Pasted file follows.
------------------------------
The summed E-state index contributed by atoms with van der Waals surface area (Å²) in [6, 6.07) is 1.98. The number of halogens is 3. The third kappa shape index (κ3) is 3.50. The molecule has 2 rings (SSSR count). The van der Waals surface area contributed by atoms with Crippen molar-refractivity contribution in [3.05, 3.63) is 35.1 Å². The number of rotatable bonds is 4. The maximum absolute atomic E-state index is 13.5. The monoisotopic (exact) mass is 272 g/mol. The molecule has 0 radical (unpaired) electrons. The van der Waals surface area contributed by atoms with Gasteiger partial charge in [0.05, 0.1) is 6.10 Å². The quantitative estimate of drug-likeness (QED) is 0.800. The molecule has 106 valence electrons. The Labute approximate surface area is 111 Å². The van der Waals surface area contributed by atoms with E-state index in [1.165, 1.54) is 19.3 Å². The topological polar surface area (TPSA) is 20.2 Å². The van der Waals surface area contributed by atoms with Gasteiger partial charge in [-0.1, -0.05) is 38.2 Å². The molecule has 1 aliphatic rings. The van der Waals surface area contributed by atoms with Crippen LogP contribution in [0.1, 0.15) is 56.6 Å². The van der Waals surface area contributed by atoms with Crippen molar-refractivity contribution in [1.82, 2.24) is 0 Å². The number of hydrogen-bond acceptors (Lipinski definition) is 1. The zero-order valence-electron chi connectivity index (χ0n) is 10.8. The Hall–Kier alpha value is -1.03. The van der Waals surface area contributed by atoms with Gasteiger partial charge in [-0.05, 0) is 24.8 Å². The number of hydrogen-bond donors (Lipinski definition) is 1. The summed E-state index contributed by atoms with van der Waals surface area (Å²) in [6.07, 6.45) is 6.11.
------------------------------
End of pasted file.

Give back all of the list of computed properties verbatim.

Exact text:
The summed E-state index contributed by atoms with van der Waals surface area (Å²) in [6, 6.07) is 1.98. The number of halogens is 3. The third kappa shape index (κ3) is 3.50. The molecule has 2 rings (SSSR count). The van der Waals surface area contributed by atoms with Crippen molar-refractivity contribution in [3.05, 3.63) is 35.1 Å². The number of rotatable bonds is 4. The maximum absolute atomic E-state index is 13.5. The monoisotopic (exact) mass is 272 g/mol. The molecule has 0 radical (unpaired) electrons. The van der Waals surface area contributed by atoms with Gasteiger partial charge in [0.05, 0.1) is 6.10 Å². The quantitative estimate of drug-likeness (QED) is 0.800. The molecule has 106 valence electrons. The Labute approximate surface area is 111 Å². The van der Waals surface area contributed by atoms with E-state index in [1.165, 1.54) is 19.3 Å². The topological polar surface area (TPSA) is 20.2 Å². The van der Waals surface area contributed by atoms with Gasteiger partial charge in [-0.1, -0.05) is 38.2 Å². The molecule has 1 aliphatic rings. The van der Waals surface area contributed by atoms with Crippen LogP contribution in [0.1, 0.15) is 56.6 Å². The van der Waals surface area contributed by atoms with Crippen molar-refractivity contribution in [1.82, 2.24) is 0 Å². The number of hydrogen-bond acceptors (Lipinski definition) is 1. The zero-order valence-electron chi connectivity index (χ0n) is 10.8. The Hall–Kier alpha value is -1.03. The van der Waals surface area contributed by atoms with Gasteiger partial charge in [-0.05, 0) is 24.8 Å². The number of hydrogen-bond donors (Lipinski definition) is 1. The summed E-state index contributed by atoms with van der Waals surface area (Å²) in [6.07, 6.45) is 6.11.